Best Practices in Java Logging for Better Application Logging

Examining Java logs is usually the quickest way to figure out why your application is experiencing trouble, so it's critical to have it in place. Best practices for Java logging can help you troubleshoot and address issues before they affect your users or business. In many circumstances, this entails utilizing a Java logging tool capable of automating your processes and delivering faster and more accurate results than manual logging.

There are some differences in logging between monolithic architectures and current microservice architectures. Microservices' distributed nature requires a rise in the amount of log data required, making serialization and centralization of logs more difficult than with monoliths.

With these concerns in mind, we'll look at the best practices for Java logging and explain why they're important.

We will go over the following:

  1. Introduction
  2. Java Logging Framework
  3. Components of Java Logging
  4. SLF4J Abstractions
  5. Setting Up
  6. Add Log4j in SLF4J Interface
  7. Simple Java Application for Java Logging
  8. Add Context to Your Logs
  9. Making Queryable Logs
  10. Five Simple Tips for Java Logging

Introduction

Every Java application will require logging at some point. When working on an application that isn't running on your desktop, logging messages are frequently your sole way of rapidly figuring out why something isn't working properly.

  • It's possible that you merely want to log the state of your system or user actions to a file so that your operations team knows what's going on.
  • It's possible that every time an exception occurs, you'll need to capture error messages and subsequently send an e-mail or text message to a user for immediate assistance.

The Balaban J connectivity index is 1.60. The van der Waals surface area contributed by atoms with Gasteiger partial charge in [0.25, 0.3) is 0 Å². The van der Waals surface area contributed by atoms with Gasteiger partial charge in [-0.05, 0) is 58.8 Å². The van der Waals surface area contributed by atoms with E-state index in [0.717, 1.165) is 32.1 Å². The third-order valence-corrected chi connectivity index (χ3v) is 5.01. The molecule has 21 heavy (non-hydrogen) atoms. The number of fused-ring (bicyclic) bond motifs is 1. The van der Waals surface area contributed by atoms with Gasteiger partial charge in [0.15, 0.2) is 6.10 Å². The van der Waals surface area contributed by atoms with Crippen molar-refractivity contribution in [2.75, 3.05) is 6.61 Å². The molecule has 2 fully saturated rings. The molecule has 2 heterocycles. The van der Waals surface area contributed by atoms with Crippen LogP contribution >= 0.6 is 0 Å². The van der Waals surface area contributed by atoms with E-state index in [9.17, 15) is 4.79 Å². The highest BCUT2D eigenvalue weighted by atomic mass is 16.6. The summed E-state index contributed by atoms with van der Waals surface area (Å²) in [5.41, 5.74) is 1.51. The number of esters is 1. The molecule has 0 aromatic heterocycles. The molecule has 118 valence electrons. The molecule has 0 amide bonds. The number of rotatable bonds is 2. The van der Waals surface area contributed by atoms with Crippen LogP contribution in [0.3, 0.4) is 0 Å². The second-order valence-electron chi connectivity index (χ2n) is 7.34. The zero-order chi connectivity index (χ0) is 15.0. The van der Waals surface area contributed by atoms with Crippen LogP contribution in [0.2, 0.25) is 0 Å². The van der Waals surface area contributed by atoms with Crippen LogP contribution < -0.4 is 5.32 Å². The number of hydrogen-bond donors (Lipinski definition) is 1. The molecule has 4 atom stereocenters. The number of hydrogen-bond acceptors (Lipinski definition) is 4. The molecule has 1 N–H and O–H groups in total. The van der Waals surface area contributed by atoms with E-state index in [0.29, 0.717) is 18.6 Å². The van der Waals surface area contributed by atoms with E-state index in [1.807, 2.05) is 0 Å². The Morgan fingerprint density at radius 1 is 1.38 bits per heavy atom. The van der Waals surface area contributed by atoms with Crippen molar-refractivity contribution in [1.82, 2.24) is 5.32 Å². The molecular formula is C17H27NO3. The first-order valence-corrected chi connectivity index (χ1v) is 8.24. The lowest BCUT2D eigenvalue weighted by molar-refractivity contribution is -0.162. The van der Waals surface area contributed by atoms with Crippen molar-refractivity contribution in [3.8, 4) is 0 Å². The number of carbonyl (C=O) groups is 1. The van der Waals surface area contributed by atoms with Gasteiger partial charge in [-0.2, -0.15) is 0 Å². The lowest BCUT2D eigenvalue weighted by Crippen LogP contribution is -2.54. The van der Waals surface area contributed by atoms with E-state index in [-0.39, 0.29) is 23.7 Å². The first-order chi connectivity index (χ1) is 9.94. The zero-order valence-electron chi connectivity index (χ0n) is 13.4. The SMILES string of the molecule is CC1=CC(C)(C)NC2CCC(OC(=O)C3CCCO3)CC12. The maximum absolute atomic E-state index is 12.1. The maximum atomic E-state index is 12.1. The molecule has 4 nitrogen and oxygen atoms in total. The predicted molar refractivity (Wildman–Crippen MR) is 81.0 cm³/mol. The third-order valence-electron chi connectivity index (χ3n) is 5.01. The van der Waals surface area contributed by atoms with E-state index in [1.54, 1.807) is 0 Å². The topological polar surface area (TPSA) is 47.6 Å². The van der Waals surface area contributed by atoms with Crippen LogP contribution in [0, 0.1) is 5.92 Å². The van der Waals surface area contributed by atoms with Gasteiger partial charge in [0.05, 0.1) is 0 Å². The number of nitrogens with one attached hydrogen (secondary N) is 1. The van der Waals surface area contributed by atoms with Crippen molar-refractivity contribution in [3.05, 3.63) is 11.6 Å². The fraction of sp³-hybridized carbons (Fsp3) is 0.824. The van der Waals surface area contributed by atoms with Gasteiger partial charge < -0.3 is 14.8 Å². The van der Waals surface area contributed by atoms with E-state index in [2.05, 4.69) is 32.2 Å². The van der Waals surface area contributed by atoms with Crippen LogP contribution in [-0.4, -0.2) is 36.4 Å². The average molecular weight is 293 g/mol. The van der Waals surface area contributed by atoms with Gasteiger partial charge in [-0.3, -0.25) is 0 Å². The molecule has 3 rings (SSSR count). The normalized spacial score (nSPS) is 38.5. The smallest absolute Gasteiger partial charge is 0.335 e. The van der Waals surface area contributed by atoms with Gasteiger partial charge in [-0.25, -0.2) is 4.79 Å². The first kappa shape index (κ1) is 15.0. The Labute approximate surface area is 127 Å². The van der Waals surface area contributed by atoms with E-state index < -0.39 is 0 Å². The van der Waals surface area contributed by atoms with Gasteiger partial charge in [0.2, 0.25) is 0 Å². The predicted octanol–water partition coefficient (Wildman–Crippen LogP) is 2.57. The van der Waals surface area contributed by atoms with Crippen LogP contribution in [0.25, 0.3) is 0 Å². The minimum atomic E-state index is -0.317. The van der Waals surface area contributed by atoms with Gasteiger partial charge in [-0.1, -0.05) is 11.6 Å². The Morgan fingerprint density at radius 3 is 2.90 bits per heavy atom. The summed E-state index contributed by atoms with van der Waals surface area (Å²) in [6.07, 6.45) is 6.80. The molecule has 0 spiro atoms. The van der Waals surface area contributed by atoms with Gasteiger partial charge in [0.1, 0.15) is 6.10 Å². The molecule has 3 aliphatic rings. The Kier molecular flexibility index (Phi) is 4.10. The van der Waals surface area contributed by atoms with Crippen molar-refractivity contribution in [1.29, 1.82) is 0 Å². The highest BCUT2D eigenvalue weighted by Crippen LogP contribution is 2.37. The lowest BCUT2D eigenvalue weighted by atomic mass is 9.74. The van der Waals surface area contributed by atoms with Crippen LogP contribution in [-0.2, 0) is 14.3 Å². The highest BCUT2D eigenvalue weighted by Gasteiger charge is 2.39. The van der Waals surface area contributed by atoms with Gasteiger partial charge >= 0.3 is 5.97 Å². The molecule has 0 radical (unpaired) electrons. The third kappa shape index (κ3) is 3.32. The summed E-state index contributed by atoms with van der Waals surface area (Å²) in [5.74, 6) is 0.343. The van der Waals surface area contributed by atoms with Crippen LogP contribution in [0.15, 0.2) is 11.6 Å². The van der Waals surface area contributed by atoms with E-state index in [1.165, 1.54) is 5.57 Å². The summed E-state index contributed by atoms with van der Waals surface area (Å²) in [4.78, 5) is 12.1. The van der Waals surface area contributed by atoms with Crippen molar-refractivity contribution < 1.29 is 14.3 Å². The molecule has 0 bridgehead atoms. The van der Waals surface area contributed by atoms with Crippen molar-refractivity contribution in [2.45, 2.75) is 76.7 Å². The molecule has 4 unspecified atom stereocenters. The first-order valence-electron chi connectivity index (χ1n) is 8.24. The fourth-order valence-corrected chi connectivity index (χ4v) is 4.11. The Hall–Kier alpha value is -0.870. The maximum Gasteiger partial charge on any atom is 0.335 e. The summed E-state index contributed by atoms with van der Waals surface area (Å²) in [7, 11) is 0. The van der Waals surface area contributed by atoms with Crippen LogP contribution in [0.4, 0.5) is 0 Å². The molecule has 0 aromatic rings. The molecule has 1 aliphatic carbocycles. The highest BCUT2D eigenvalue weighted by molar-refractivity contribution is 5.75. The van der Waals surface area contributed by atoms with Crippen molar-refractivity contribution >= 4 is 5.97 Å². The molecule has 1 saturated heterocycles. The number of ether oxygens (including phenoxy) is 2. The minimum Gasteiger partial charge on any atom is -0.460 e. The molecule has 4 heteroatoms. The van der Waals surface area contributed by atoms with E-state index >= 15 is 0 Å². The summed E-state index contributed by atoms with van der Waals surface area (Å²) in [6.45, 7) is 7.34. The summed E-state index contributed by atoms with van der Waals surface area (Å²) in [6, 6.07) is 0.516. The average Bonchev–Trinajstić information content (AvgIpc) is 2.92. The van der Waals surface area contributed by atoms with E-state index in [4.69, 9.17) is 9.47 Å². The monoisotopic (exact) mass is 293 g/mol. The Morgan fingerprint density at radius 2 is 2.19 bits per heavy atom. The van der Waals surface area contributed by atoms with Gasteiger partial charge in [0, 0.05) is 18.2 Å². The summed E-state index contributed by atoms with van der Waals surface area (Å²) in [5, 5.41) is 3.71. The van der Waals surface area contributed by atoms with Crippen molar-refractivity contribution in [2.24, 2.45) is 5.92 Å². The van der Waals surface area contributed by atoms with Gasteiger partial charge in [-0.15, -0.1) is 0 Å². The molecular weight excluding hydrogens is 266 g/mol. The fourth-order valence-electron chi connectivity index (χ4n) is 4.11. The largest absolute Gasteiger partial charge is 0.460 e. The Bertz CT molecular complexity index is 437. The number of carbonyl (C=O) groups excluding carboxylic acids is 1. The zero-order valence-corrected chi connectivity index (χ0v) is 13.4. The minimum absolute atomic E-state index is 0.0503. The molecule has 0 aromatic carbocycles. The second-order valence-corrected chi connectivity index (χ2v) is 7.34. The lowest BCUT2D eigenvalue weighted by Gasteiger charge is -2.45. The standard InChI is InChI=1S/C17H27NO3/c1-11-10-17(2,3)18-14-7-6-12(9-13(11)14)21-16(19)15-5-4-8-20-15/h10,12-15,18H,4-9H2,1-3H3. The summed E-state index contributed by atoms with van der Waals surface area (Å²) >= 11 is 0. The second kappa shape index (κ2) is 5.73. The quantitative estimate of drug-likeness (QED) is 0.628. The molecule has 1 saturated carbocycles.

• Likewise, one of your batch operations might want to log and send warnings to a central, GUI-based log server whenever a CSV file import fails.

Whatever you intend to accomplish, you must first ensure that you have a suitable logging library, which you must then configure and utilize effectively.

Sure, APM tools can warn you about memory leaks and performance bottlenecks, but they rarely provide enough data to help you fix a specific problem, such as why this person can't log in or why this record isn't being processed.

Unfortunately, there are numerous logging libraries accessible in the Java ecosystem, and a developer should have a basic understanding of why there are so many options and when to utilize which one.

Java Logging Framework

Java logging involves the use of one or more logging frameworks. The objects, methods, and configuration required to create and transmit log messages are provided by these frameworks. The java.util.logging package includes a built-in framework for logging.

Log4j, Logback, and tinylog are just a few of the third-party frameworks available. You can also use an abstraction layer like SLF4J or Apache Commons Logging to isolate your code from the underlying logging framework, allowing you to switch between them on the fly.